Pregnancy and Childbirth Endanger Women’s Lives and Health: “Pregnancy Is Not a Benign Condition”
2/13/2022 by CARRIE N. BAKER | Article
Why are we warned in lurid detail about the minimal risks of abortion, but not told a word about the tremendous risks of continuing a pregnancy?
During oral arguments in Dobbs v. Jackson Women’s Health Organization, Associate Justice Amy Coney Barrett suggested that now that all 50 states have “safe haven” laws that allow mothers to relinquish parental rights after birth, the burdens of parenthood discussed in Roe and Casey are irrelevant, and the decisions are obsolete. Putting aside the surprisingly callous assumption that giving up a baby is not burdensome, Barrett’s argument ignores the physical and psychological effects of pregnancy, labor and childbirth.
“Pregnancy is not a benign condition,” said Dr. Warren M. Hern, director of the Boulder Abortion Clinic. “Women die from pregnancy.”
In 2019, 754 women died from pregnancy-related causes in the U.S. Another 50,000 to 60,000 women each year suffer severe harm to their health due to pregnancy, labor and childbirth.
“They die from hemorrhage, infection, pre-eclampsia (which can lead to fatal seizures), obstructed labor, amniotic fluid embolism, thromboembolism, a ruptured uterus, retained placenta, hydatidiform mole, choriocarcinoma,” Hern explained, “and many other causes that fill the obstetrics textbooks.”
The United States has the worst rate of maternal deaths in the developed world and has been increasing in recent years. The maternal mortality rate for 2019 (20.1 deaths per 100,000 live births) was significantly higher than the rate for 2018 (17.4), and almost twice the rate of the U.K. (9.2).
“Pregnancy itself poses a ‘serious health risk,’” said Hern. “A woman’s life and health are at risk from the moment that a pregnancy exists in her body, whether she wants to be pregnant or not.”
Death related to childbirth is particularly acute for young women, low-income women and women of color. Black women are three times more likely to die from a pregnancy-related cause than white women.
“There are factors that put some women at higher-than-average risk of death from pregnancy,” said Hern, including “age (to be an early adolescent is more dangerous), high blood pressure, many previous pregnancies, diabetes, obesity, a history of cesarean delivery, uterine abnormalities, a scarred cervix, a placenta previa (in which the placenta covers the cervix). A placenta previa can result in sudden, catastrophic hemorrhage that is fatal, and it can require a cesarean delivery—which carries its own risks—since a normal vaginal delivery is impossible.”
Even if uncomplicated, pregnancy takes a tremendous toll on the human body. Pregnancy can cause nausea, fatigue, tender and swollen breasts, constipation, body aches, dizziness, sleep problems, heartburn and indigestion, hemorrhoids, itching, leg cramps, numb or tingling hands, swelling, urinary frequency or leaking, varicose veins, and carpal tunnel syndrome. Pregnancy takes over the entire body, affecting your cardiovascular system, kidneys, respiratory system, gastrointestinal system, skin, hormones, liver and metabolism. It increases blood volume by about 50 percent and depletes calcium out of the pregnant woman’s bones.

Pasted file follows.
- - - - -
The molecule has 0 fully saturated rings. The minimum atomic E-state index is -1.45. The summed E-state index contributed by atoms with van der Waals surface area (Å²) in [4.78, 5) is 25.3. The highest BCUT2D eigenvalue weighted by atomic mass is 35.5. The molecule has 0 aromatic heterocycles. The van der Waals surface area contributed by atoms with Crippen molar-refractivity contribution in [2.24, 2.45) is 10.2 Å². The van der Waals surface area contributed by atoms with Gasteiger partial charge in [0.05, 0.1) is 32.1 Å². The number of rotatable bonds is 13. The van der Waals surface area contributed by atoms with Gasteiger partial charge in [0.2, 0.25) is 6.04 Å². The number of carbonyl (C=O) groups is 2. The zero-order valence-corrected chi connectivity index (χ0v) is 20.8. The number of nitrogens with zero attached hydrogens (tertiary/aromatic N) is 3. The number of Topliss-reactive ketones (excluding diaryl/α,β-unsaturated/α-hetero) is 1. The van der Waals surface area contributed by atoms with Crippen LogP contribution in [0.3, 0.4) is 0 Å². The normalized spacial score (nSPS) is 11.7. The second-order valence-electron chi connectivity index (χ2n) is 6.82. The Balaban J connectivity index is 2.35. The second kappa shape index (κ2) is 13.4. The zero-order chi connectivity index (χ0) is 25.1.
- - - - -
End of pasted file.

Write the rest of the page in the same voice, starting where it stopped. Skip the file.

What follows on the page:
Pregnancy, labor and childbirth are uncomfortable, painful and damaging to the mental health of many women. Research shows that 12.4 percent of U.S. women reported severe depression during pregnancy, while 13.4 percent of pregnant women experience postpartum depression. Another study showed high levels of anxiety among pregnant and postpartum women: 35 percent during pregnancy, 17 percent immediately after childbirth and 20 percent six weeks postpartum.
Despite these many risks, patients are not informed about the dangers of pregnancy and childbirth, says Dr. Deb Oyer of Cedar River Clinics in the Seattle area of Washington state.
“People don’t know how dangerous pregnancy and giving birth is,” said Oyer. “While we go into this vast amount of information on informed consent for abortion, no one gets informed consent for having a baby. When you come in for your first obstetric appointment at eight weeks, your doctor does not sit you down and say, you might die and here are your choices.”
Why are women warned in lurid detail about the minimal risks of abortion, but not told a word about the tremendous risks of continuing a pregnancy?
“You should be getting actual informed consent at a time when you can still end the pregnancy safely,” said Oyer. “Informed consent includes telling patients about the risks, benefits and alternatives. The risk of having a baby, even with no medical issues, even being young and healthy, is so much greater than the risk of having an abortion.”
The Supreme Court is now considering whether to allow states to ban abortion. If they overturn Roe v. Wade, 26 states are likely to ban abortion and large swaths of the country in the South and Midwest will not have legal access to abortion. Many states will force women to continue a pregnancy and endure its dangers. Legal abortion protects women not only from the dangers of illegal abortion, but also from the dangers of pregnancy and childbirth if they don’t want to assume these tremendous risks.
“Legal abortion has reduced deaths of women from unsafe abortion to almost zero and has had important positive effects on other aspects of maternal and child health,” said Hern. “It has been one of the greatest public health successes in the history of medicine.”
How to decide about pregnancy.